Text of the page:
o    Aug. 1 – Dec. 31: Retention of adult hatchery coho (longer than 20-inches) and hatchery steelhead allowed. Hatchery coho jacks may be retained. Daily adult bag limits by time period are described below. Each legal angler aboard a vessel may continue to deploy angling gear until the daily adult salmonid bag limit for all anglers aboard has been achieved. All other permanent rules apply.

o    Aug. 1 – Sept. 14: Retention of adult (24-inches or longer) and jack Chinook allowed. The daily adult bag limit is one salmonid (Chinook, hatchery coho, and hatchery steelhead only).

o    Sept. 15 – Dec. 31: Retention of Chinook (adults and jacks) prohibited. The daily adult bag limit is two hatchery salmonids (coho and steelhead only) and may include up to one hatchery steelhead.

  • Bonneville Dam upstream to OR/WA border (upstream of McNary Dam)

o   Aug. 1 – Dec. 31: Retention of adult coho (longer than 20-inches) and hatchery steelhead allowed. Coho jacks may be retained. All coho (adults and jacks) retained downstream of the Hood River Bridge must be hatchery fish. Each legal angler aboard a vessel may continue to deploy angling gear until the daily adult salmonid bag limit for all anglers aboard has been achieved. All other permanent rules apply.

o   Effective Aug. 1, retention of adult Chinook (24-inches or longer) and Chinook jacks allowed but will be managed in-season based on actual catches and the upriver bright fall Chinook run-size. The daily adult bag limit is two salmonids, and may include up to one Chinook and up to one hatchery steelhead.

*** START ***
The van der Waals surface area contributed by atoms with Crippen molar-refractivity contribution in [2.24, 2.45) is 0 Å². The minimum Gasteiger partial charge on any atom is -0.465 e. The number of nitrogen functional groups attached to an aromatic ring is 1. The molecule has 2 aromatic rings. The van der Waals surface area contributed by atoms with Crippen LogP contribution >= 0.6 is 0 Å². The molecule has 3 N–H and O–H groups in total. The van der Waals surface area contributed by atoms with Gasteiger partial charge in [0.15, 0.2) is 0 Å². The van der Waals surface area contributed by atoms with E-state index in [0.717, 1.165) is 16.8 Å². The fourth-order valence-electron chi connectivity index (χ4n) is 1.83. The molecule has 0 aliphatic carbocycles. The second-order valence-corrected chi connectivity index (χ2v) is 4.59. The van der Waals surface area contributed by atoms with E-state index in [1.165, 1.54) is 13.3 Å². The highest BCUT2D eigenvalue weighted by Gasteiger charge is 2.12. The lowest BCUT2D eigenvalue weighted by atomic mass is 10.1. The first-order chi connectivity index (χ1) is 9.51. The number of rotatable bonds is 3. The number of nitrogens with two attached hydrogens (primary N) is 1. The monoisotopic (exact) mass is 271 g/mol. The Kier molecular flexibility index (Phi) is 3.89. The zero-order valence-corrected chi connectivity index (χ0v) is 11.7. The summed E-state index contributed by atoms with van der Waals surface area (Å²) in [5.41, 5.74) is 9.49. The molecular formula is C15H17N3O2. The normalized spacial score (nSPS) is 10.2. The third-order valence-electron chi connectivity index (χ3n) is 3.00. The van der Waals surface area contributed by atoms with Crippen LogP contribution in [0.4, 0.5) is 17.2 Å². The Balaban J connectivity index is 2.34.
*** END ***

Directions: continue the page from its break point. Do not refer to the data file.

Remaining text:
My Pitch For The Fish: Turn Tukwila Soccer Fields Into Side Channels For Salmonids

With the World Cup coming up in June, it might not be the best time for me to tell Tukwila’s aspiring Mo Salahs, Kevin De Bruynes and Neymars this:

I want to rip out your four soccer fields and put in a big huge giant side channel for imperiled salmon and steelhead instead.

TARPS COVER PORTIONS OF FOUR SOCCER FIELDS AT STARFIRE, ALONG THE GREEN RIVER TRAIL IN TUKWILA SOUTH OF SEATTLE. (ANDY WALGAMOTT)

Look, kids, I love the beautiful game — what an MLS debut for Ibra! — and really do want you to be on our 2022 team.

USA! USA! USA!

But those 6, 7, 8, 9 acres right alongside the lower Green have a higher and better purpose than close-cropped grass, limed lines and practicing Olivier Giroud-style scorpion goals.

(OK, the third is negotiable.)

BEHIND A SCREEN OF INVASIVE BLACKBERRIES, THE GREEN RIVER COURSES OVER A SET OF ROCKS, RARE IN ITS LOWER END. (ANDY WALGAMOTT)

They could instead be a network of thickly wooded, winding, tidally influenced habitat for Endangered Species Act-listed Chinook and winter- and summer-run steelhead, as well as coho, to rear in, boosting fish capacity in the highly developed King County river system.

Similar projects have gone in downstream at Codiga Park, Cecil Moses Memorial Park, the Turning Basin, Highway 509 Wetlands and Kellogg Island, and well as upstream.